Dr. Simpson cites, " ... the lack of comprehension of managed care." The truth is that those who comprehend it most, like managed care the least.
Dr. Simpson does, " ... not see himself as an apologist for managed care." But the whole substance of his article is apologist in nature and tone.
Dr. Simpson " ... participates in a number of managed care organizations, both as a provider and as a manager." Here lies one of the most important points overlooked by Dr. Simpson: it is the providers (and patients) who lose in managed care, and it is the managers who win. As a manager in some managed care plans, of course he likes them because he is getting financial remuneration from them. Every single doctor (MD, DC, DO) I've ever heard praise managed care plans (admittedly it is a small number because very few praise them) was not just a provider, but like Dr. Simpson, also either a salaried reviewer or other employee; a plan manager; an independent contractor being paid for nonclinical services to the plan; a paid consultant; an early supporter who helped market the plan; or an investor or shareholder in the plan. They have heavily profited by the plan, and are not simply providers of care like the rest of us. Given that scenario, do you think their treatment plans are reviewed like yours and mine? Do you think you'll get the same referral opportunities, etc., or do the managed care people give preferential treatment to their own?
Dr. Simpson states that " ... market forces are a far more powerful determinant of value." True enough, but the concept of managed care is diametrically opposed to the free play of market forces. Laissez-faire, free marketplace choices are antithetical to the forced control of managed care. "Managed care" and "managed competition" are contradictions in terms when discussing free market economics. Nothing can change the facts that the only ways for managers to "cut health care costs" are to either forcibly reduce provider fees, or to reduce/ration care to the patients.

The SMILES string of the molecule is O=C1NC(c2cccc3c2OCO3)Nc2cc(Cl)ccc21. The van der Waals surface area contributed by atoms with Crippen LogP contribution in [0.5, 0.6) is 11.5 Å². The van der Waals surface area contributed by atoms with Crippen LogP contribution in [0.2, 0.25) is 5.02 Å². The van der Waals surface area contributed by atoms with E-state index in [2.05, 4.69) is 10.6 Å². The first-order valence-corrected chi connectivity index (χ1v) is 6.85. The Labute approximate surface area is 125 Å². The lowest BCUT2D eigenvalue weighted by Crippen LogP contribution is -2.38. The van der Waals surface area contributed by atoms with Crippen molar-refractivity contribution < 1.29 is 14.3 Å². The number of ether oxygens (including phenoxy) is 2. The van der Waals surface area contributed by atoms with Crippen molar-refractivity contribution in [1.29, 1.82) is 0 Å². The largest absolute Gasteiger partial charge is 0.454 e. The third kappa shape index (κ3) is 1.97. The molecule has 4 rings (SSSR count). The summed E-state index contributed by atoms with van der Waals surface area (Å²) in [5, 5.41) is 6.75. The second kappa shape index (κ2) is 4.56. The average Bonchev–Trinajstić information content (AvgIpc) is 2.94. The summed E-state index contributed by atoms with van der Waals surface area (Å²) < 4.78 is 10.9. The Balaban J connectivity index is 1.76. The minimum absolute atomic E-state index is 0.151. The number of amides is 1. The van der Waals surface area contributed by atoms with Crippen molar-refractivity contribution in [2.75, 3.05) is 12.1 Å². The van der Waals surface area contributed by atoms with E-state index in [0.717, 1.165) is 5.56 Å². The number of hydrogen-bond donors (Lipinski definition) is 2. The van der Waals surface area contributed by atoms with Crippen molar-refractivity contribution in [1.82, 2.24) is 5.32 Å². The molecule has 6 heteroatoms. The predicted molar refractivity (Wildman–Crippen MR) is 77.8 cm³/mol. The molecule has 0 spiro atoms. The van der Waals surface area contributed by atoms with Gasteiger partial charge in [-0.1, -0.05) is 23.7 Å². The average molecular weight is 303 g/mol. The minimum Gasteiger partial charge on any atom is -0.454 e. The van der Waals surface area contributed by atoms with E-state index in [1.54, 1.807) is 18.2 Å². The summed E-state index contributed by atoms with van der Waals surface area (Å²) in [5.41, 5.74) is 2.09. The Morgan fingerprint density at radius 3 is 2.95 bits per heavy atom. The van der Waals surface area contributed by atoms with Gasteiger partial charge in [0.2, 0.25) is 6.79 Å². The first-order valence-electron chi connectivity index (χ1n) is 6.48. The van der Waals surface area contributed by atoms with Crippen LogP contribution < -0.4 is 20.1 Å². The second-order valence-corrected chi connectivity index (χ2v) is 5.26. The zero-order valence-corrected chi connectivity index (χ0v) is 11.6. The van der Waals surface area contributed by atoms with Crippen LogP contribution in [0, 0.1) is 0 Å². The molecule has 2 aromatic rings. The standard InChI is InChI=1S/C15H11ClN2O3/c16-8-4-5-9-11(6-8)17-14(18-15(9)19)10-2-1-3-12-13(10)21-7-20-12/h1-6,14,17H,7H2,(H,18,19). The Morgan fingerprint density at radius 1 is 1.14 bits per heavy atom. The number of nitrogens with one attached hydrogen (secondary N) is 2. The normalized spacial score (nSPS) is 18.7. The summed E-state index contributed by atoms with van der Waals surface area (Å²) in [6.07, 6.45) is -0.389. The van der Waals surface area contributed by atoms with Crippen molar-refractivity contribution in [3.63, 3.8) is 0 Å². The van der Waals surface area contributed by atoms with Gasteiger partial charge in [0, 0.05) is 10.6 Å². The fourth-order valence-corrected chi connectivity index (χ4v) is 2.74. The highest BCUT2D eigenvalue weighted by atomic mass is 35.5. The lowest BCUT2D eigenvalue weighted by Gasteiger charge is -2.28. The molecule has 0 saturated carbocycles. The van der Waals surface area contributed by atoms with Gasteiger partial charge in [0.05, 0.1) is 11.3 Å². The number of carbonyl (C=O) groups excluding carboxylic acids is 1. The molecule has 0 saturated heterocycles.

The managed care plans smugly reduce the visits and services and doctors' fees, telling doctors to "make it up on volume." Even in the downsizing climate of the '90s, very few factory workers would accept this "work harder, make less" ultimatum. They also tell doctors that they will have access to a new base of patients who had no chiropractic coverage before. What they don't tell you is that they will also do their damnest to lure employer groups and "carve-out" the chiropractic benefits from existing indemnity plans so that your total patient base will become smaller and you will be forced to accept a fee much lower than free market, supply and demand, usual, customary, and reasonable.
Dr. Simpson says, "The growth of managed care proceeds not because of some sinister agenda on the part of the medical-industrial complex, but because customers search for ... and purchase ... value." This too misses the point because the "customers" who purchase managed care plans are not consumer-patients who are well-informed or who even had a choice, but rather employers looking to reduce the costs of their employees' health insurance fringe benefits. Anyway, no one ever blamed the "sinister agenda of the medical-industrial complex" for managed care; if there is a sinister agenda at all it is that of the insurance industry, notably the top five. Remember that it was hundreds of smaller insurance companies that fought the Clinton plan; the top five would have been granted a monopolistic concentration of powers. Can anyone call this a "free market economic choices"?